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How to Optimise Content for Google Answers

Google’s Answer Box is creating a new challenge for SEOs. Here’s how to structure your content to make it work for you.

To optimise content for Google Answers you need to know what the search engine is looking for, what your readers want and how to structure the content accordingly. Here’s how to do it.

What is Google’s Answer Box?

If you’ve recently run a search you might have spotted a box at the top which displays a question and a snippet of text giving an answer. This is Google’s Answer Box and although it’s been with us for some time, it’s becoming much more important – which creates both a headache and an opportunity for SEOs.

It’s a headache it doesn’t always contain a link to the content. If someone can see the answer quickly, surely they are less likely to
click through to your site? It’s also an opportunity because if you can get your content selected, there’s a whole lot of exposure to be had.

Either way, it doesn’t matter. The answer box is here so SEOs will have to make the best of it and design their content to match.

What does Google look for?

Your task starts, as with any part of SEO, with trying to understand what Google is looking for. With the answers box it’s pretty clear that they are looking for something slightly different from their general search. There are many examples of times when the content Google picked for the answers box was not the number one search item.

So they’re looking for a specific type of content.

In short, they want to be able to take out a snippet of content which adequately answers a question. You need concise, high-quality content on a high authority page. This means your top-level pages are the best candidates.

Structuring content in a simple, but the precise way which makes it clear you are answering a question also helps. Try using a ‘how to’ format or including the term ‘how to’ in the flow of these texts. Make it as clear as possible to the search bots that you are answering a single question. So, if you’ve got to the point where you have a target question, use this as your title headline
and then answer it as clearly and concisely as possible.

Searching for entities

When structuring your content you need to understand the evolving nature of Google’s search strategy. The arrival of the Hummingbird update and the use of Semantic technology are part of Google’s drive to make itself more useful to its readers. Instead of providing a list of links, it wants to ask a question.

And that’s exactly how people are using Google – as a tool to answer their questions. To answer them Google’s search bots need to be able to do more than just deliver a list of links; they need to understand user intent and attach meaning to those pages.

They do this by identifying entities within the content – items such as people, places and things – to provide more meaning to your content. As such, you need to include entities within your content and make sure Google can extract it. One way to test it is through free apps such as Alchemy Language which analyse and extract entities from content. If this app can do it, there’s a good chance that Google can too.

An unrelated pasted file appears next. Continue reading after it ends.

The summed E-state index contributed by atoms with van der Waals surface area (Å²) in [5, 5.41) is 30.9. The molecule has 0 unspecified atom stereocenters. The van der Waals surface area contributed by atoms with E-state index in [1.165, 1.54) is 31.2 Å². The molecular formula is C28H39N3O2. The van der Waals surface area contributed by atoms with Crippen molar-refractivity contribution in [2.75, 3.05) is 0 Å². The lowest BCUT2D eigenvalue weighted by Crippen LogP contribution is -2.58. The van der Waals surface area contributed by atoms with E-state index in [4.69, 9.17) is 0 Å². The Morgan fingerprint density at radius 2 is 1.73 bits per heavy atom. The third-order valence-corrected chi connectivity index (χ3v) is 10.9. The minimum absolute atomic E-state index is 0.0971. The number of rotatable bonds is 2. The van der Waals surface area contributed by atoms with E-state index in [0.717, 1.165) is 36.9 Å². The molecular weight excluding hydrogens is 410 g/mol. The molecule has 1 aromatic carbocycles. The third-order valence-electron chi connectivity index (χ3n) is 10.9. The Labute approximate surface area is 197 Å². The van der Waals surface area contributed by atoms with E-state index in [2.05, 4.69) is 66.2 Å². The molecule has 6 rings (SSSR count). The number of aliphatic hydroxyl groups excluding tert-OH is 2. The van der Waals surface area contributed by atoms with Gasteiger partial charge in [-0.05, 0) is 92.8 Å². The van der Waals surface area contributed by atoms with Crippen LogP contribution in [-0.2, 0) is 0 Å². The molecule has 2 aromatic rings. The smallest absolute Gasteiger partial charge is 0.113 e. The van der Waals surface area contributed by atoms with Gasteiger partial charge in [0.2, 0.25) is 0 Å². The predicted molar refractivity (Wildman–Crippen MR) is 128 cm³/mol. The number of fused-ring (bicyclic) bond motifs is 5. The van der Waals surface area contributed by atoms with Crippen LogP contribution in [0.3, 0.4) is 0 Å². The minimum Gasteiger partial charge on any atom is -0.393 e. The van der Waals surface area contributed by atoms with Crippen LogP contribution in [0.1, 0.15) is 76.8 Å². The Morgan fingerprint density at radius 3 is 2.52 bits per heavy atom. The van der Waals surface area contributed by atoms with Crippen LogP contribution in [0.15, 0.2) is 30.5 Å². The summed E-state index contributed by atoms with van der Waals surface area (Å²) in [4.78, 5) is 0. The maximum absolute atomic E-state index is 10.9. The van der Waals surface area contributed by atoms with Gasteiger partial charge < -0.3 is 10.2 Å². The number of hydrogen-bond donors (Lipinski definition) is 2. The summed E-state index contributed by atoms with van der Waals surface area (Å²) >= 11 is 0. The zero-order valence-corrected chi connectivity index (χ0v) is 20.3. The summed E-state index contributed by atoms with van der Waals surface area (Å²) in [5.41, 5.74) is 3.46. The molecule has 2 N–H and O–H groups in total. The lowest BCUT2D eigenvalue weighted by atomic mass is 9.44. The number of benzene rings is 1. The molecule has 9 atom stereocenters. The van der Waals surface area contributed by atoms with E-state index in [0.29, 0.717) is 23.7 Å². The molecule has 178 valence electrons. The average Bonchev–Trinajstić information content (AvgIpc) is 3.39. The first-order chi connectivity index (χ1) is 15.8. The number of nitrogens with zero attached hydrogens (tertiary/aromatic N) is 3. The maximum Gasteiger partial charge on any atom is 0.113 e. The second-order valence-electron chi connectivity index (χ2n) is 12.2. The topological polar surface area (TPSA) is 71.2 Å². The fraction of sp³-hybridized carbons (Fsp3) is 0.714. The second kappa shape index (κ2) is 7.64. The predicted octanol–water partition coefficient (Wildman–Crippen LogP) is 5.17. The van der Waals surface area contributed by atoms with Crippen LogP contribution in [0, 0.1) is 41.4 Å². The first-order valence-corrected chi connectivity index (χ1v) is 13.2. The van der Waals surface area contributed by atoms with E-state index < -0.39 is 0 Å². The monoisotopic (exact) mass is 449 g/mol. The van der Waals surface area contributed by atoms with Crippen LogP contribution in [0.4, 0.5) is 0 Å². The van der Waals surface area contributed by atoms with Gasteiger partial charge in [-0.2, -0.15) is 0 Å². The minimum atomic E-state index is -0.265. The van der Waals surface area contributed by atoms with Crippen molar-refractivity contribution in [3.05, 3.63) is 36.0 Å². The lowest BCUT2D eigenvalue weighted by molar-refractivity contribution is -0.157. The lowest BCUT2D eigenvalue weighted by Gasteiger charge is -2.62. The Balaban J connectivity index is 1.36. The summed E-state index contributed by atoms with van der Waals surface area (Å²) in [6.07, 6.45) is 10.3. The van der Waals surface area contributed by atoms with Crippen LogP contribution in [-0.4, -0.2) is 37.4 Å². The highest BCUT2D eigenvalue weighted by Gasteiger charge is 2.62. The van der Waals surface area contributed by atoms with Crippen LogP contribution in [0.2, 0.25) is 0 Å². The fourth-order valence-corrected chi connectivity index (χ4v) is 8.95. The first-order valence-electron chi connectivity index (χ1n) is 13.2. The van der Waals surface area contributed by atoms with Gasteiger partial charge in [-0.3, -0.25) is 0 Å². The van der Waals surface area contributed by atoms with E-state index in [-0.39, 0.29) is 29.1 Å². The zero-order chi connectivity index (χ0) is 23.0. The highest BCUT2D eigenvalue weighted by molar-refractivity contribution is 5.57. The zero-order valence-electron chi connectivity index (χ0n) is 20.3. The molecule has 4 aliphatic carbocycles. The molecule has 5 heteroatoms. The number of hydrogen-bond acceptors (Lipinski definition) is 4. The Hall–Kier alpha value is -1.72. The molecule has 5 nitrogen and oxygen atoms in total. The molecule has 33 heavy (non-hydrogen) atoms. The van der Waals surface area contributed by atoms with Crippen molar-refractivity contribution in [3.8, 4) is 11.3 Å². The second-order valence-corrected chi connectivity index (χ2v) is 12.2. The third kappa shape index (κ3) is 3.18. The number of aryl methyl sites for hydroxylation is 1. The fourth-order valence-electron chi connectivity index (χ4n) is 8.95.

Finding the right keywords

Try more complex questions: If you’re answering a common and easy question which many other sites might already have covered, your chances of getting into the quick answer box is pretty slim. Competition is high, so unless you already have a high SERP ranking you should focus on more complicated questions.

One way to start is with your keyword research. Google’s Keyword Planner is useful for this. Simply search for the main industry term you’re looking for – such as ‘insurance’ – and add words such as ‘why, how or what’ – to see what questions people are asking. The planner tool should rank these for search volume as well as competition, so you can pick out those questions which
are both useful to your audience and have a good chance of appearing in the answers box.

Another good option is to look at other options Google offers up. There are also some related searches to be found at the bottom of search results and sometimes a ‘people ask’ section which highlights some other common questions.

What the users want

Any good piece of SEO is a balance between what Google and what users want to see. Fortunately, in many cases, these two factors are converging. Google’s Search Bots are increasingly beginning to value high-quality content which also works for readers.

Make sure the user experience is as smooth and seamless as possible. Use clear content formats with subheadings to help users navigate quickly through your piece of content. Pages will need to work well for all formats – desktop and mobile – and remove any obstacles to content consumption.

The Google Answers Box is a fresh challenge for SEOs but it fits in with the ways in which we’re consuming content as well as the way Google’s search engine is working for. We’re asking questions of the internet and expecting answers. That’s what your content must deliver.

Written By

I am a digital marketing exec at an agency in the UK. I specialise in Link acquisition, Outreach, Social Media Management and Content writing.

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